Search Results

You are looking at 1 - 4 of 4 items for

  • Author: Alina Kolańczyk x
Clear All Modify Search
Open access

Alina Kolańczyk

Abstract

The paper delineates a study of executive functions (EFs), construed as procedural working memory (WM), from a motivational perspective. Since WM theories and motivation theories are both concerned with purposive activity, the role of implicit evaluations (affects) observed in goal pursuit can be anticipated to arise also in the context of cognitive control, e.g., during the performance of the Stroop task. The role of positive and negative affect in goal pursuit consists in controlling attention resources according to the goal and situational requirements. Positive affect serves to maintain goals and means in the scope of attention (EF1), whereas negative affect activates the inhibition of non-functional contents, e.g., distractors and irrelevant objects (resulting in attention disengagement; EF2). Adaptation to conflict proceeds via sequential triggering of negative and positive affect (EF3). Moreover, it was demonstrated that the focus on action or reflection changes the scope of contents subjected to implicit (affective) control. Therefore, I suggest that the motivational system, to a large extent, plays the role of the Central Executive. The paper opens a discussion and proposes studies on affective mechanisms of cognitive control.

Open access

Alina Kolańczyk, Marta Reszko and Paweł Mordasiewicz

Abstract

Retrieval Induced Forgetting (RIF) refers to the finding that the retrieval of some items from memory (RP+) impairs the retrieval of related items (RP-). The RIF effect is indicated by a comparison of RP- with unrelated but also tobe- remembered items (NRP). Since RIF appears during intentional memorizing of words, therefore we checked whether it depends on attentional control (AC) involved in goal maintenance, and also if implicit evaluations of to-be-remembered (RP) contents moderate this process (causing e.g. inhibition). In three experiments, each including AC as the independent variable, we found AC to be related to the RIF effect. Only high but not low AC subjects showed the presence of RIF. The results of the affective priming procedure showed that implicit evaluations of NRP items moderate the relationship of high AC and the RIF effect. The explanation why temporarily devaluated NRP could enhance the RIF effect and suggestion concerning future research summarize the article.

Open access

Marta Roczniewska and Alina Kolańczyk

Abstract

Research shows that goal-relevant objects are rated positively, which results from their functionality towards the aim. In previous studies these objects were always external to the agent. However, relevant knowledge of self is also potentially accessible during goal pursuit, as self-esteem is an indicator of aim’s feasibility. In two experimental studies we tested whether goal activation affects temporal changes in automatic evaluations of personality traits related to the dimensions of agency and communion. We administered affect misattribution procedure where participants rated neutral Chinese hexagrams proceeded by words describing traits (75 ms masked presentation). The list of words comprised agentic (e.g. agile) and communal (e.g. trustworthy) traits. The rating took place twice - before and after introducing a manual task. In the first study, goal activation led to slightly more positive implicit evaluations of agentic and more negative evaluation of communal traits, which is consistent with empirical data on self-perception depending on agentic knowledge rather than communal one. In the second study we showed that goal activation led to changes only for promotion-, but not prevention-oriented individuals, which is explained by motivation strength. The results indicate that valuation of traits changes temporarily along with goal pursuit.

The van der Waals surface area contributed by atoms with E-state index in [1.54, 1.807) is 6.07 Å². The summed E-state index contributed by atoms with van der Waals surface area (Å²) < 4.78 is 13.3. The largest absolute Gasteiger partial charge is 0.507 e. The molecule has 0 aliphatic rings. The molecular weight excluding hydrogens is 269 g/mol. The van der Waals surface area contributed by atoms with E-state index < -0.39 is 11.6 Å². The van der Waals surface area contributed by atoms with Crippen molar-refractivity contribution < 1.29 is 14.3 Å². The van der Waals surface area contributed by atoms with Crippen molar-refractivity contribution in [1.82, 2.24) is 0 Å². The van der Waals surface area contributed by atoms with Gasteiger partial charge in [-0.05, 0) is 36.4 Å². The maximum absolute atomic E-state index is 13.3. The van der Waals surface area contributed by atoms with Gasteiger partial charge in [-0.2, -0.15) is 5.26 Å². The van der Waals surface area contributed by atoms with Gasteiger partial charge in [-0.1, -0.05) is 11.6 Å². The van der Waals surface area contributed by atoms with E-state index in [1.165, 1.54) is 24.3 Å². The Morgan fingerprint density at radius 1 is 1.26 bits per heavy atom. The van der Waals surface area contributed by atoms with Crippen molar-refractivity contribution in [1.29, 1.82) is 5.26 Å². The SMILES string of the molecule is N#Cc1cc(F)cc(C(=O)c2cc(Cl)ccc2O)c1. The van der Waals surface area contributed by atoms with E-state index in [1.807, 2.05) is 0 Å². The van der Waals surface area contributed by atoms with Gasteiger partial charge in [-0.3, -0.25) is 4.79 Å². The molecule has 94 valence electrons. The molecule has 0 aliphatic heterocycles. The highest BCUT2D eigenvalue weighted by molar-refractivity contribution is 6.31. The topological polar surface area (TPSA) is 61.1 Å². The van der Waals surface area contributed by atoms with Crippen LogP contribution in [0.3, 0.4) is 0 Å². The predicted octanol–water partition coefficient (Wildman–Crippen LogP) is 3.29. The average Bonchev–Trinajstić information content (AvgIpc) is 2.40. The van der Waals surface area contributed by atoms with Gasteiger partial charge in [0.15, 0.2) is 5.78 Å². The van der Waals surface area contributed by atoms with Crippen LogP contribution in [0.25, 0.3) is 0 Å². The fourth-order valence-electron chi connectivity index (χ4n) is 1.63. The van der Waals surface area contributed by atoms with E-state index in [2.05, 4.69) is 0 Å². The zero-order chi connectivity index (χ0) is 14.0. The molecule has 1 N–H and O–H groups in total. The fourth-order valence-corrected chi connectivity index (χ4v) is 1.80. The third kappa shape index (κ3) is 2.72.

Open access

Alina Kolańczyk and Marta Roczniewska

Abstract

The main hypothesis of studies presented in this article is that episodic implicit evaluations (affects) toward task-relevant objects determine thinking and decisions by actively placing them within or outside the scope of attention. In these studies we also aimed to test the impact of regulatory focus on implicit evaluations and goal pursuit. We applied the Promotion-Prevention Self-control Scale as a measure of mind-set during thinking in the Wason Selection Task (WST) in Study 1 and Island Decision Game (IDG) in Study 2. Directly after learning of the tasks, participants evaluated (in affective priming paradigm) objects that constituted the task’s content. The findings are in line with the hypothesis stating that goals influence the way in which objects are automatically evaluated. The effects of promotion mind-set were more pronounced in both studies. Promotion-focused individuals positively assessed objects that serve as a confirmation. The implicit evaluations by prevention-oriented individuals disclosed their falsifying approach to the WST. The positive implicit evaluation of correct objects suggests their sensitivity to information useful for falsification and is consistent with their tendency to cautiously self-control thinking.